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Tunisia: taking steps back towards democracy?

On the 29th of September President Kais Saied of Tunisia appointed a new prime minister, two months after firing the previous one and during a crisis following his seizure of powers. The new PM is Najla Bouden Romdhane, a little-known professor of geophysics and with little government experience. She is also Tunisia’s first woman prime-minister, and Saied has said that her appointment honoured Tunisia and was a homage to all Tunisian women.

Bouden will take office at a time of national crisis, with the democracy established in 2011 under increasing pressure. Her appointment is the first apparent step back towards Tunisia’s democratic structures after the start of the current political crisis, but critics remain skeptical.

The start of the political crisis

On July 25, the political crisis attained its current form when President Saied assumed executive authority after sacking the prime minister and suspending parliament. Since then, he has continually lengthened the state of emergency, and last week he brushed aside much of the 2014 constitution, giving himself power to rule by decree.

President Saied has defended his actions by saying that they are needed to address a crisis of political paralysis, economic stagnation and a poor response to the coronavirus pandemic. He has promised to uphold rights and not become a dictator. Nevertheless, critics are skeptical of these promises, and domestic and international pressure to name a government has been mounting. On the 26th of September, public anger erupted in a mass demonstration in the capital Tunis, where thousands of protesters called on Saied to step down.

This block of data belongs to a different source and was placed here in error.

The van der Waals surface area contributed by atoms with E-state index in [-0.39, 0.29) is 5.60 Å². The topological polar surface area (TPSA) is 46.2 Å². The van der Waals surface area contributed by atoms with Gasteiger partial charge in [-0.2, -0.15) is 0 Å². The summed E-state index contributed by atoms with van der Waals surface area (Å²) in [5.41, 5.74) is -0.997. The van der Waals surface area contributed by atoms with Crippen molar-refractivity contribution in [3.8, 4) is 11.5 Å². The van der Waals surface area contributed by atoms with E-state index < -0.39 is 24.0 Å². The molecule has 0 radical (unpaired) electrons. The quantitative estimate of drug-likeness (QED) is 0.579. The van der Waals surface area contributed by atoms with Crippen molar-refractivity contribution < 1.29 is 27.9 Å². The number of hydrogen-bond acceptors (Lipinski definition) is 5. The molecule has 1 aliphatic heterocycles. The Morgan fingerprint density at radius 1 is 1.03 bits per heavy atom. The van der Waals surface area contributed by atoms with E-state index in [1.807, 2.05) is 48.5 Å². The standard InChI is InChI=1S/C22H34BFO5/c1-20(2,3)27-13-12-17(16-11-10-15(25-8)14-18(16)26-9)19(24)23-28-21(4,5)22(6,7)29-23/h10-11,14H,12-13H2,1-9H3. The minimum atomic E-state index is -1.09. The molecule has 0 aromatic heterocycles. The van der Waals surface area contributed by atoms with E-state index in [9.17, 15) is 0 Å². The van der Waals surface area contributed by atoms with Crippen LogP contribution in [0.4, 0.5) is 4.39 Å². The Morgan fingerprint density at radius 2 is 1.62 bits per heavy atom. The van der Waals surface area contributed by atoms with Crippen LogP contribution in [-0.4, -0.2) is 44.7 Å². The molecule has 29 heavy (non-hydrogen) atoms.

This move of appointing a new MP seems the first step back in the direction of democracy since the start of the crisis, and seems a direct response to the public protests. Bouden has been tasked with forming a new cabinet as soon as possible “as we have lost a lot of time” according to Saied. The new government’s main mission is to “put an end to the corruption and chaos that have spread throughout many state institutions”, as well as to focus on improving the financial and economic situation.

Bouden’s limited power

It is unclear how much power Bouden will be able to yield in her new post as Prime-Minister. Since his dismissal of the parliament and PM, Saied has issued presidential decrees bolstering his power, giving him near-total political control.  Though a new PM has been appointed, a parliament has still not been formed, so there will be no parliamentary approval of the appointment of the prime minister and the future cabinet. In that regard, President Saied remains in power, and the appointment of a prime minister seems a symbolic move.


Sources: AlJazeera, AlJazeera2Reuters

Photo: Flickr